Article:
What's the Latest with GMO Labeling?


The hot debate in Washington over labeling genetically modified (GMO) foods is getting dicier for food and beverage companies, so General Mills has made a strategic move. It plans to label GMO products nationwide to comply a pending labeling law in Vermont.

"As the discussions continue in Washington, one thing is very clear: Vermont state law requires us to start labeling certain grocery store food packages that contain GMO ingredients or face significant fines," Jeff Harmening, an executive vice president and chief operating officer for U.S. retail at General Mills, said Friday.

Harmening said the company can't label its products for only one state without significantly driving up costs for consumers. "The result: consumers all over the U.S. will soon begin seeing words legislated by the state of Vermont on the labels of many of their favorite General Mills products," he said. 

This news comes shortly after the Senate halted a bill, the Biotechnology Labeling Solutions Act, which would have prevented individual states from setting their own rules on making GMO labeling mandatory. The bill fell short of the 60 votes needed to trigger cloture, which would have allowed for full debate on the Senate floor. Under cloture, the Senate may limit consideration of a pending matter to 30 more hours of debate. 

Sen. Roberts: 'We Cannot Stand on the Sidelines'

“We cannot stand on the sidelines and risk increasing costs for consumers and further uncertainty in the marketplace for farmers and manufacturers," said bill sponsor U.S. Senator Pat Roberts (R-Kan.) in an official statement ahead of the Senate's ruling. 

Roberts continued: “My approach to labeling acknowledges what many American consumers forget: our food is abundant, affordable and safe. We must continue our reliance on science and technology to ensure our continued prosperity."

Halted Bill Would Have Preempted State, Local Laws 

Proposed genetically modified organism (GMO) labeling legislation has been a hot topic among Washington lawmakers lately. Roberts'  bill would have allowed for a voluntary national labeling standard for GMOs, but would have preempted any state or local laws, like in Vermont's legislation slated to take effect July 1, which make it mandatory.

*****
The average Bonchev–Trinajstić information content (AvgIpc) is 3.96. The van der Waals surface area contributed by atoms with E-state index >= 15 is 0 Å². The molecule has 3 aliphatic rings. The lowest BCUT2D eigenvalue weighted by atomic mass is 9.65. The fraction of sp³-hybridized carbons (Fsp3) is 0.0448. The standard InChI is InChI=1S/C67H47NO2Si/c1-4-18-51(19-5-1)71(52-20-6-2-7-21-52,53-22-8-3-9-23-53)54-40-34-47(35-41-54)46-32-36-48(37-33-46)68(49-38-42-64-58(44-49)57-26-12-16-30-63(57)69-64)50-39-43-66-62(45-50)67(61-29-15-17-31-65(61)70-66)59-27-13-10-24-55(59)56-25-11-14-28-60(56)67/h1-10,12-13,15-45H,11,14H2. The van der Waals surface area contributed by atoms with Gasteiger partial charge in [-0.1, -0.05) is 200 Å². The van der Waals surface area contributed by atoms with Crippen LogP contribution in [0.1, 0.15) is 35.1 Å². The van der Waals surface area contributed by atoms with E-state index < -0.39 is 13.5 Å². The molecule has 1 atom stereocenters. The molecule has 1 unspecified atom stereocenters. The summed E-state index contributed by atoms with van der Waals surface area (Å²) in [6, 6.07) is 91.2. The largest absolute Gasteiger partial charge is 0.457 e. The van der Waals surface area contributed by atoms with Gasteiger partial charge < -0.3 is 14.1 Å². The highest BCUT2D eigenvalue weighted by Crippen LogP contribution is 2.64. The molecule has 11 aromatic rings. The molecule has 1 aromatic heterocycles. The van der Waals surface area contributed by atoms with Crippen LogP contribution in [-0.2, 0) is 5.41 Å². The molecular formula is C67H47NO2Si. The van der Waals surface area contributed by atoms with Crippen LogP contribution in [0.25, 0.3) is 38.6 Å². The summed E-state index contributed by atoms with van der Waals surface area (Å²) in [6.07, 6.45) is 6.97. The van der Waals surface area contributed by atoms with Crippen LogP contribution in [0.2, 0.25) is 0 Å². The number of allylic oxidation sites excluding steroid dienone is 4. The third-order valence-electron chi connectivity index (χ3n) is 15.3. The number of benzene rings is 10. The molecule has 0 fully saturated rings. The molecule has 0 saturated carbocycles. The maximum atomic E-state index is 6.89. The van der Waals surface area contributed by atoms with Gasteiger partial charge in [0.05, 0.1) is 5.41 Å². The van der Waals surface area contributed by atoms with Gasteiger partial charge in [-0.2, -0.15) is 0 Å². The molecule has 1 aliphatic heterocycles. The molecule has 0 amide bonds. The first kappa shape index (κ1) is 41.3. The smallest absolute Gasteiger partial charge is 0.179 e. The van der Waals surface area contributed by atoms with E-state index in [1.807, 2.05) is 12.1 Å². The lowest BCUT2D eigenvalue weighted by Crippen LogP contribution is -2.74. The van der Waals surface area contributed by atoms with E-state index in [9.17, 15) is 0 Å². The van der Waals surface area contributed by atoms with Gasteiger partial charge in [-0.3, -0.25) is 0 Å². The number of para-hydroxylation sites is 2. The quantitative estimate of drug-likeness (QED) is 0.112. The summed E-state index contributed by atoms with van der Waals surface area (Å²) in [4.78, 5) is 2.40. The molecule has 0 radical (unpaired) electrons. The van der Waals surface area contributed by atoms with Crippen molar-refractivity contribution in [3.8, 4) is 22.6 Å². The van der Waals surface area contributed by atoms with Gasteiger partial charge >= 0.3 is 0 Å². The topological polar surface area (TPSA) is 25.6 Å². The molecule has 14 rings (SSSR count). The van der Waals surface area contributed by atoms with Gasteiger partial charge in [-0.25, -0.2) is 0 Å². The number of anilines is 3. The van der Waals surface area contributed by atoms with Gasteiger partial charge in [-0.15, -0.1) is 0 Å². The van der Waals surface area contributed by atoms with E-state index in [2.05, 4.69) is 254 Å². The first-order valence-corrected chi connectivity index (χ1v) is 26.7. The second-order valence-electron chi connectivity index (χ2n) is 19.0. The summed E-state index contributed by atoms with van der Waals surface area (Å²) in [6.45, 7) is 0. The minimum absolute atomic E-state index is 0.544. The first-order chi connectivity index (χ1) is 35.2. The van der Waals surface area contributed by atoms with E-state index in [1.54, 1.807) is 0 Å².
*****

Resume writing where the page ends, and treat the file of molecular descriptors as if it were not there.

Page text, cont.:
The Flavor Extract Manufacturers Association (FEMA) recently said it supports a "practical and commonsense solution" to the labeling of biotech foods, and notably promoted during its visits to Capitol Hill a cohesive regulation, rather than a state-by-state patchwork. 

As One Bill Stumbles, Vermont's Labeling Law Gets Closer

On a statewide basis, Vermont’s Act 120 requires manufacturers to label whether their products contain GMOs. If a federal bill does not pass in the meantime to override this state law, GMO labeling in the state will go into effect on July 1, 2016. Before General Mills, the Campbell Soup Company became the first to prepare a new label for its productsCampbell added it would advocate for federal legislation that would require all foods and beverages regulated by the Food and Drug Administ­ration (FDA) and the U.​S. Department of Agriculture (USDA) to be clearly and simply labeled for GMOs.

In July 2015, the U.S. House of Representatives voted 275-150 to approve the “Safe and Accurate Food Labeling Act of 2015,” an amended bill that would also preempt state laws by creating a federal standard for the voluntary labeling of foods with GMO ingredients. As of July 2015, this bill was received in the Senate, read twice and referred to the Committee on Agriculture, Nutrition and Forestry. To track this bill, visit: https://www.congress.gov/bill/114th-congress/house-bill/1599/all-info.

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